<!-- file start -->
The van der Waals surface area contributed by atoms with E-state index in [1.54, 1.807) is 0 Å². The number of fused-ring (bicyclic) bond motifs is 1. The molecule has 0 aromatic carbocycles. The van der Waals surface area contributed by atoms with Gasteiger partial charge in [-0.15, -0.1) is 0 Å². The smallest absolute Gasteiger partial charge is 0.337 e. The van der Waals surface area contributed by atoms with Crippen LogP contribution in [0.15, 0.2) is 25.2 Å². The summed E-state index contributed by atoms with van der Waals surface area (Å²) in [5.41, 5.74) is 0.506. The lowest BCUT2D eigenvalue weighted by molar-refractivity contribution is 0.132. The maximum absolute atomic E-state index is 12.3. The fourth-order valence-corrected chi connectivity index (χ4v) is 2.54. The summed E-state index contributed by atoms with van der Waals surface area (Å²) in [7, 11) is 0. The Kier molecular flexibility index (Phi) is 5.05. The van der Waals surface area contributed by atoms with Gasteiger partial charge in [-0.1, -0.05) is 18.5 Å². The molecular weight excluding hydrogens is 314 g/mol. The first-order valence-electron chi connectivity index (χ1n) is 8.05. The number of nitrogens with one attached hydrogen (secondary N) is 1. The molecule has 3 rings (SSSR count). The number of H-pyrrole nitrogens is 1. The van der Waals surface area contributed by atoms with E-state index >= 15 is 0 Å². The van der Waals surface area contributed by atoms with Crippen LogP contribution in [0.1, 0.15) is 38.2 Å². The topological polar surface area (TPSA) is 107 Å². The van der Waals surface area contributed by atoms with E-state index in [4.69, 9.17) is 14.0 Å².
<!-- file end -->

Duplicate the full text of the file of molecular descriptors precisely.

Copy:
The van der Waals surface area contributed by atoms with E-state index in [1.54, 1.807) is 0 Å². The number of fused-ring (bicyclic) bond motifs is 1. The molecule has 0 aromatic carbocycles. The van der Waals surface area contributed by atoms with Gasteiger partial charge in [-0.15, -0.1) is 0 Å². The smallest absolute Gasteiger partial charge is 0.337 e. The van der Waals surface area contributed by atoms with Crippen LogP contribution in [0.15, 0.2) is 25.2 Å². The summed E-state index contributed by atoms with van der Waals surface area (Å²) in [5.41, 5.74) is 0.506. The lowest BCUT2D eigenvalue weighted by molar-refractivity contribution is 0.132. The maximum absolute atomic E-state index is 12.3. The fourth-order valence-corrected chi connectivity index (χ4v) is 2.54. The summed E-state index contributed by atoms with van der Waals surface area (Å²) in [7, 11) is 0. The Kier molecular flexibility index (Phi) is 5.05. The van der Waals surface area contributed by atoms with Gasteiger partial charge in [-0.1, -0.05) is 18.5 Å². The molecular weight excluding hydrogens is 314 g/mol. The first-order valence-electron chi connectivity index (χ1n) is 8.05. The number of nitrogens with one attached hydrogen (secondary N) is 1. The molecule has 3 rings (SSSR count). The number of H-pyrrole nitrogens is 1. The van der Waals surface area contributed by atoms with E-state index >= 15 is 0 Å². The van der Waals surface area contributed by atoms with Crippen LogP contribution in [0.1, 0.15) is 38.2 Å². The topological polar surface area (TPSA) is 107 Å². The van der Waals surface area contributed by atoms with E-state index in [4.69, 9.17) is 14.0 Å².